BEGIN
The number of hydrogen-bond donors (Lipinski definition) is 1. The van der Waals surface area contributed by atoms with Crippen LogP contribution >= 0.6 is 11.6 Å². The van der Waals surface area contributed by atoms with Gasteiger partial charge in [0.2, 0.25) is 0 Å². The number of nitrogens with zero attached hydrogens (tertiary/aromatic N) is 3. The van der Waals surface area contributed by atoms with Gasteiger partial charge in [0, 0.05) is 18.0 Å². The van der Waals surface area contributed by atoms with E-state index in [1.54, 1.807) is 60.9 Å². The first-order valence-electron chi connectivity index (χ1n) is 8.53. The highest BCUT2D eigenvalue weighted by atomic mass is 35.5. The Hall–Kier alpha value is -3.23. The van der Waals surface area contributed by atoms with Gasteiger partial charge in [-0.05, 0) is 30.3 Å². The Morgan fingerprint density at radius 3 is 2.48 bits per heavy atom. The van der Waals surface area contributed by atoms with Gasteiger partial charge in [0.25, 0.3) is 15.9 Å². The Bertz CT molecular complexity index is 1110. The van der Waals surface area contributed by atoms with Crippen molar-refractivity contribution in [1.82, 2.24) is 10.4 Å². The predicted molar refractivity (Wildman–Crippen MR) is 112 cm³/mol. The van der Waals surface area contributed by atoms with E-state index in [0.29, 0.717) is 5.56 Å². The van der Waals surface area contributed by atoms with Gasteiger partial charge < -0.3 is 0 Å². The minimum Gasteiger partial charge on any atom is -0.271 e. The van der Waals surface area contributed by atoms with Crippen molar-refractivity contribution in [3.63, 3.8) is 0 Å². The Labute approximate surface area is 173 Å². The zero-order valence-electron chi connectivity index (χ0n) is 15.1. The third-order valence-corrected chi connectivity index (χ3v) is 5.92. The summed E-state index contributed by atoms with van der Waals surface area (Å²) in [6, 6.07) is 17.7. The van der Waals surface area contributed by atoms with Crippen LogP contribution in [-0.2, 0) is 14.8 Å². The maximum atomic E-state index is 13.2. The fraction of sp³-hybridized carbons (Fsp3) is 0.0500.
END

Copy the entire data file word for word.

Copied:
The number of hydrogen-bond donors (Lipinski definition) is 1. The van der Waals surface area contributed by atoms with Crippen LogP contribution >= 0.6 is 11.6 Å². The van der Waals surface area contributed by atoms with Gasteiger partial charge in [0.2, 0.25) is 0 Å². The number of nitrogens with zero attached hydrogens (tertiary/aromatic N) is 3. The van der Waals surface area contributed by atoms with Gasteiger partial charge in [0, 0.05) is 18.0 Å². The van der Waals surface area contributed by atoms with E-state index in [1.54, 1.807) is 60.9 Å². The first-order valence-electron chi connectivity index (χ1n) is 8.53. The highest BCUT2D eigenvalue weighted by atomic mass is 35.5. The Hall–Kier alpha value is -3.23. The van der Waals surface area contributed by atoms with Gasteiger partial charge in [-0.05, 0) is 30.3 Å². The Morgan fingerprint density at radius 3 is 2.48 bits per heavy atom. The van der Waals surface area contributed by atoms with Gasteiger partial charge in [0.25, 0.3) is 15.9 Å². The Bertz CT molecular complexity index is 1110. The van der Waals surface area contributed by atoms with Crippen molar-refractivity contribution in [1.82, 2.24) is 10.4 Å². The predicted molar refractivity (Wildman–Crippen MR) is 112 cm³/mol. The van der Waals surface area contributed by atoms with E-state index in [0.29, 0.717) is 5.56 Å². The van der Waals surface area contributed by atoms with Gasteiger partial charge < -0.3 is 0 Å². The minimum Gasteiger partial charge on any atom is -0.271 e. The van der Waals surface area contributed by atoms with Crippen molar-refractivity contribution in [3.63, 3.8) is 0 Å². The Labute approximate surface area is 173 Å². The zero-order valence-electron chi connectivity index (χ0n) is 15.1. The third-order valence-corrected chi connectivity index (χ3v) is 5.92. The summed E-state index contributed by atoms with van der Waals surface area (Å²) in [6, 6.07) is 17.7. The van der Waals surface area contributed by atoms with Crippen LogP contribution in [-0.2, 0) is 14.8 Å². The maximum atomic E-state index is 13.2. The fraction of sp³-hybridized carbons (Fsp3) is 0.0500.